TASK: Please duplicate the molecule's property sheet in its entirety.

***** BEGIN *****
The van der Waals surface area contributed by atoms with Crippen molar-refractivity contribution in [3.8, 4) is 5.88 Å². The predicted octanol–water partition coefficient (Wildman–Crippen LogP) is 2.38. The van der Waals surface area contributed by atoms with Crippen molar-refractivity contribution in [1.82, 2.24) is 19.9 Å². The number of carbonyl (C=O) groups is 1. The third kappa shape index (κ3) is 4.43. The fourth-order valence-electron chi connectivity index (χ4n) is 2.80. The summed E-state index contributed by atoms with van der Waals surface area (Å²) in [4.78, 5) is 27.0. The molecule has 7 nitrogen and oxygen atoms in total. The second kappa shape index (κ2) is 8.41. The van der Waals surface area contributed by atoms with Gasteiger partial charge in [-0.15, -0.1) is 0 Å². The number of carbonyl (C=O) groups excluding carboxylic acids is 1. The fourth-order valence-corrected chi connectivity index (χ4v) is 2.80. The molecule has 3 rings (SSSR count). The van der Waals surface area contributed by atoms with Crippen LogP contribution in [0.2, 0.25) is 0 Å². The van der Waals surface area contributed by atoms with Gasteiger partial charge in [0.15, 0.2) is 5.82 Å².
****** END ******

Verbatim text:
The van der Waals surface area contributed by atoms with Crippen molar-refractivity contribution in [3.8, 4) is 5.88 Å². The predicted octanol–water partition coefficient (Wildman–Crippen LogP) is 2.38. The van der Waals surface area contributed by atoms with Crippen molar-refractivity contribution in [1.82, 2.24) is 19.9 Å². The number of carbonyl (C=O) groups is 1. The third kappa shape index (κ3) is 4.43. The fourth-order valence-electron chi connectivity index (χ4n) is 2.80. The summed E-state index contributed by atoms with van der Waals surface area (Å²) in [4.78, 5) is 27.0. The molecule has 7 nitrogen and oxygen atoms in total. The second kappa shape index (κ2) is 8.41. The van der Waals surface area contributed by atoms with Gasteiger partial charge in [-0.15, -0.1) is 0 Å². The number of carbonyl (C=O) groups excluding carboxylic acids is 1. The fourth-order valence-corrected chi connectivity index (χ4v) is 2.80. The molecule has 3 rings (SSSR count). The van der Waals surface area contributed by atoms with Crippen LogP contribution in [0.2, 0.25) is 0 Å². The van der Waals surface area contributed by atoms with Gasteiger partial charge in [0.15, 0.2) is 5.82 Å².